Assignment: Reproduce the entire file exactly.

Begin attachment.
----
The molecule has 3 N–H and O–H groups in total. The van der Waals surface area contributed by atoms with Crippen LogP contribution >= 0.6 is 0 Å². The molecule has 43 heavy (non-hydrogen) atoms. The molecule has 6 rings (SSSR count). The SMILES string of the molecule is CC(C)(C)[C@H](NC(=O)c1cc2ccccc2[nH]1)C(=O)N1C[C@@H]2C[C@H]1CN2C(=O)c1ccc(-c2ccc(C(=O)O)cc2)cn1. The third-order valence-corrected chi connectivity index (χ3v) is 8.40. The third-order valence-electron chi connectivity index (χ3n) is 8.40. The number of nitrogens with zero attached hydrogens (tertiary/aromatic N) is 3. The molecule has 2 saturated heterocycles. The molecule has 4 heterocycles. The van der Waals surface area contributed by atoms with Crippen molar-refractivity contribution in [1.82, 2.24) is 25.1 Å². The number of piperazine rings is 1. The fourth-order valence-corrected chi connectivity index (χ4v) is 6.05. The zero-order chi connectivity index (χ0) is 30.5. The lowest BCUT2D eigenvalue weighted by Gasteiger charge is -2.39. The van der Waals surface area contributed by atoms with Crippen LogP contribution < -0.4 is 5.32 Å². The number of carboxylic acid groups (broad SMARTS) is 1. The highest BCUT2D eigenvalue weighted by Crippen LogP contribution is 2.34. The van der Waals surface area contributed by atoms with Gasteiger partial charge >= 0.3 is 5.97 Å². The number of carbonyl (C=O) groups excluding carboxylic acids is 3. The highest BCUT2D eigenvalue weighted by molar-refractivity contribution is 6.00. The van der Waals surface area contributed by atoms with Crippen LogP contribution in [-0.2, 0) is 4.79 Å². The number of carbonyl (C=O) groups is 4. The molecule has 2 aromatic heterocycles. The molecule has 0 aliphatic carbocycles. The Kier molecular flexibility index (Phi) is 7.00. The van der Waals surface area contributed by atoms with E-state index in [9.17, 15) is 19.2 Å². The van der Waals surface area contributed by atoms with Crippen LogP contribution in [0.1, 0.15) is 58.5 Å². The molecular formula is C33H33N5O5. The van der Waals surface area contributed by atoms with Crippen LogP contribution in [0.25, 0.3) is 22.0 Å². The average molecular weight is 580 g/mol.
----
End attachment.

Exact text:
The molecule has 3 N–H and O–H groups in total. The van der Waals surface area contributed by atoms with Crippen LogP contribution >= 0.6 is 0 Å². The molecule has 43 heavy (non-hydrogen) atoms. The molecule has 6 rings (SSSR count). The SMILES string of the molecule is CC(C)(C)[C@H](NC(=O)c1cc2ccccc2[nH]1)C(=O)N1C[C@@H]2C[C@H]1CN2C(=O)c1ccc(-c2ccc(C(=O)O)cc2)cn1. The third-order valence-corrected chi connectivity index (χ3v) is 8.40. The third-order valence-electron chi connectivity index (χ3n) is 8.40. The number of nitrogens with zero attached hydrogens (tertiary/aromatic N) is 3. The molecule has 2 saturated heterocycles. The molecule has 4 heterocycles. The van der Waals surface area contributed by atoms with Crippen molar-refractivity contribution in [1.82, 2.24) is 25.1 Å². The number of piperazine rings is 1. The fourth-order valence-corrected chi connectivity index (χ4v) is 6.05. The zero-order chi connectivity index (χ0) is 30.5. The lowest BCUT2D eigenvalue weighted by Gasteiger charge is -2.39. The van der Waals surface area contributed by atoms with Crippen LogP contribution < -0.4 is 5.32 Å². The number of carboxylic acid groups (broad SMARTS) is 1. The highest BCUT2D eigenvalue weighted by Crippen LogP contribution is 2.34. The van der Waals surface area contributed by atoms with Gasteiger partial charge >= 0.3 is 5.97 Å². The number of carbonyl (C=O) groups excluding carboxylic acids is 3. The highest BCUT2D eigenvalue weighted by molar-refractivity contribution is 6.00. The van der Waals surface area contributed by atoms with Crippen LogP contribution in [-0.2, 0) is 4.79 Å². The number of carbonyl (C=O) groups is 4. The molecule has 2 aromatic heterocycles. The molecule has 0 aliphatic carbocycles. The Kier molecular flexibility index (Phi) is 7.00. The van der Waals surface area contributed by atoms with E-state index in [9.17, 15) is 19.2 Å². The van der Waals surface area contributed by atoms with Crippen LogP contribution in [0.1, 0.15) is 58.5 Å². The molecular formula is C33H33N5O5. The van der Waals surface area contributed by atoms with Crippen LogP contribution in [0.25, 0.3) is 22.0 Å². The average molecular weight is 580 g/mol.